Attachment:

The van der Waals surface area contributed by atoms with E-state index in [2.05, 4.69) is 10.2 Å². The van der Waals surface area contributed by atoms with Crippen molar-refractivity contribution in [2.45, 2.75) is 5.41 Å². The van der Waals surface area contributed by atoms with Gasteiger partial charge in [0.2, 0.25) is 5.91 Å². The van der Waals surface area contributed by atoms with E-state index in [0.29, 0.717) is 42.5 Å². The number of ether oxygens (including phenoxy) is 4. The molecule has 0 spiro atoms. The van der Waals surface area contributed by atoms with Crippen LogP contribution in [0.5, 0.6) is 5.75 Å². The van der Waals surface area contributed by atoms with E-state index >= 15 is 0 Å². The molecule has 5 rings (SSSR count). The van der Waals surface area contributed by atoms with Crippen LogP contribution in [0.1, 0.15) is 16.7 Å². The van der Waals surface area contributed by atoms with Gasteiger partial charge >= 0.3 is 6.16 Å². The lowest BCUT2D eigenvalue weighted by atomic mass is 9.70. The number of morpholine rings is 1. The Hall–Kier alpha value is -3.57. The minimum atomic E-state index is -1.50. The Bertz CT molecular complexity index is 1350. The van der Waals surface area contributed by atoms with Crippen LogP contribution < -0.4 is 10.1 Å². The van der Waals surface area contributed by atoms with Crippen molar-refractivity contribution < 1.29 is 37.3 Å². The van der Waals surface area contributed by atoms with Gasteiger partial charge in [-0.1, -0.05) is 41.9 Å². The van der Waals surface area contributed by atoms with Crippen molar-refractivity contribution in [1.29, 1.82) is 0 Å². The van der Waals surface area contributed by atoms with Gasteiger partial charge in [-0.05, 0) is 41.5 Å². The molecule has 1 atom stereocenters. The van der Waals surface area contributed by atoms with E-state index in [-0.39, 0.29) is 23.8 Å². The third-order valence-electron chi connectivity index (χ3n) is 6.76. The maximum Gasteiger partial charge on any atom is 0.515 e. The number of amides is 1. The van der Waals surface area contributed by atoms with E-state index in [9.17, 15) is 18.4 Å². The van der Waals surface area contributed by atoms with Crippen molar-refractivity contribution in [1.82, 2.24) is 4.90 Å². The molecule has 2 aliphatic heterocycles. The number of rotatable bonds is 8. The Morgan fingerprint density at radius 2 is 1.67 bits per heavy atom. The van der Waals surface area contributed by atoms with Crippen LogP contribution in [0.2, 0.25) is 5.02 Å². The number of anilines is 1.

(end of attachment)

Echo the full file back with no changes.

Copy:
The van der Waals surface area contributed by atoms with E-state index in [2.05, 4.69) is 10.2 Å². The van der Waals surface area contributed by atoms with Crippen molar-refractivity contribution in [2.45, 2.75) is 5.41 Å². The van der Waals surface area contributed by atoms with Gasteiger partial charge in [0.2, 0.25) is 5.91 Å². The van der Waals surface area contributed by atoms with E-state index in [0.29, 0.717) is 42.5 Å². The number of ether oxygens (including phenoxy) is 4. The molecule has 0 spiro atoms. The van der Waals surface area contributed by atoms with Crippen LogP contribution in [0.5, 0.6) is 5.75 Å². The van der Waals surface area contributed by atoms with E-state index >= 15 is 0 Å². The molecule has 5 rings (SSSR count). The van der Waals surface area contributed by atoms with Crippen LogP contribution in [0.1, 0.15) is 16.7 Å². The van der Waals surface area contributed by atoms with Gasteiger partial charge >= 0.3 is 6.16 Å². The lowest BCUT2D eigenvalue weighted by atomic mass is 9.70. The number of morpholine rings is 1. The Hall–Kier alpha value is -3.57. The minimum atomic E-state index is -1.50. The Bertz CT molecular complexity index is 1350. The van der Waals surface area contributed by atoms with Crippen LogP contribution < -0.4 is 10.1 Å². The van der Waals surface area contributed by atoms with Crippen molar-refractivity contribution < 1.29 is 37.3 Å². The van der Waals surface area contributed by atoms with Gasteiger partial charge in [-0.1, -0.05) is 41.9 Å². The van der Waals surface area contributed by atoms with Crippen molar-refractivity contribution in [1.29, 1.82) is 0 Å². The van der Waals surface area contributed by atoms with Gasteiger partial charge in [-0.05, 0) is 41.5 Å². The molecule has 1 atom stereocenters. The van der Waals surface area contributed by atoms with E-state index in [-0.39, 0.29) is 23.8 Å². The third-order valence-electron chi connectivity index (χ3n) is 6.76. The maximum Gasteiger partial charge on any atom is 0.515 e. The number of amides is 1. The van der Waals surface area contributed by atoms with E-state index in [9.17, 15) is 18.4 Å². The van der Waals surface area contributed by atoms with Crippen molar-refractivity contribution in [1.82, 2.24) is 4.90 Å². The molecule has 2 aliphatic heterocycles. The number of rotatable bonds is 8. The Morgan fingerprint density at radius 2 is 1.67 bits per heavy atom. The van der Waals surface area contributed by atoms with Crippen LogP contribution in [0.2, 0.25) is 5.02 Å². The number of anilines is 1.